fiction, Flash Fiction, Mystery, Short Stories, writing

A Montel Murder: A Murder Mystery Part 1

A Montel Murder

Part 1

The small, cream colored phone rang on the side table sitting to the left of my bed. Although it was nearly past one in the morning I had been eagerly expecting the call and grasped the receiver rather hastily, nearly dropping it in my hurry.

Putting the phone to my lips I gave no answer, and in putting it to my ear I could only hear breathing. After a slight pause of no more than two and a half seconds my night-long expectations were met with an underlying question.

“I presume, Mr. Montel, that your silence confirms that you are up for the job?”

“Indeed you assume correctly sir,” was the response I gave to the polished, familiar voice. “I will meet you immediately.”

I carefully plopped the phone back upon the receiver, not to avoid noise of course, but, instead, to add emphasis to my light-footed dance of joy that I proceeded to perform about my bedroom. Grabbing my top hat and gloves, I fumbled around on my desk searching for my sketch pad and a pen of with some writing ability left in its ink.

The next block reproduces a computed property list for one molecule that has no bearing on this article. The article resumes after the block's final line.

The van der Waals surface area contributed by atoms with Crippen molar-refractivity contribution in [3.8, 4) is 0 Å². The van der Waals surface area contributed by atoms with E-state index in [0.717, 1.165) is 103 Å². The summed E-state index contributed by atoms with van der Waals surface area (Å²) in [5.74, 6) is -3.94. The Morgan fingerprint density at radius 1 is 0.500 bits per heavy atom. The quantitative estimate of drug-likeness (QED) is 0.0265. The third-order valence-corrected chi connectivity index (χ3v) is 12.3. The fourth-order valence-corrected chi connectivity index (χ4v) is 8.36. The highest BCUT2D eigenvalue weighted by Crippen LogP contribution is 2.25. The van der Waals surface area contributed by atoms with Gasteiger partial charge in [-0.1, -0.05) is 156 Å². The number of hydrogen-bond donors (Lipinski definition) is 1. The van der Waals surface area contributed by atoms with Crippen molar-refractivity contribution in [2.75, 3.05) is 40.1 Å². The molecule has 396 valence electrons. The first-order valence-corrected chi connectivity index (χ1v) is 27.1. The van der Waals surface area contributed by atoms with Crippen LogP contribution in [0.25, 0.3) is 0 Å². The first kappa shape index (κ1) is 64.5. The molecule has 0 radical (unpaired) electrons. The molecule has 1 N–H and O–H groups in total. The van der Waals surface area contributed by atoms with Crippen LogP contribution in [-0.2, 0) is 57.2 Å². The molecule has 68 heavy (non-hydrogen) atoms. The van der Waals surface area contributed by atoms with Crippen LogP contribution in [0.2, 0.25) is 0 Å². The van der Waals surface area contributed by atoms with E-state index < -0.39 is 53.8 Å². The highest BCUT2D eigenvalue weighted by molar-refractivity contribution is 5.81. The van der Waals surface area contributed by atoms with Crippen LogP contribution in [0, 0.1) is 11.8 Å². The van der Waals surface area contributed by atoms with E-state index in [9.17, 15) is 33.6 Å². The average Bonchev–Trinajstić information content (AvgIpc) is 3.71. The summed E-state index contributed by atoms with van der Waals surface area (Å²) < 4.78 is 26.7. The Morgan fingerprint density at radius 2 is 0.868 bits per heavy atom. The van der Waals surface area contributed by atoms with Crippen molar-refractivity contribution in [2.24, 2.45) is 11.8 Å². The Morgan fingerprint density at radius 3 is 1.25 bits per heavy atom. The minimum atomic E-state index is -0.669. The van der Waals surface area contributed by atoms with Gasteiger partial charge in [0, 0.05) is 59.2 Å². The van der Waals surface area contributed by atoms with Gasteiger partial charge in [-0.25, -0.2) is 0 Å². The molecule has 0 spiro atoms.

“Here you are sir,” came the voice of my companion, Mildred from behind me. She was holding my sketch pad and a pen which I had classified as lost quite some time ago. “Found it near the oven while I was doing a bit of cleaning,” she gave in response to my puzzled, yet thankful expression.

“Thank you kindly,” I answered trying to choke the excitement from my voice. “I am not sure where I would be without you consistently making up for my lack of organization.”

“Probably much farther along on your way to arriving at this crime scene of yours,” Mildred answered intelligently. “Enough of the silly compliments, heaven knows I don’t need them. Now, be on your way!”

With that I gave the woman a small pat to show my appreciation and perhaps a small apology for waking her at this ghastly hour, and I flung myself out the door.

“I carefully plopped the phone back upon the receiver; not to avoid noise of course, but, instead, to add emphasis to my light-footed dance of joy that I proceeded to perform about my bedroom.

Upon entering the office, the absolutely atrocious smell of death mixed the familiar scent of Bactane met my nostrils. Stripping away an obnoxious piece of yellow crime scene tape hanging in front of my face, I was able to get a first impression of the building.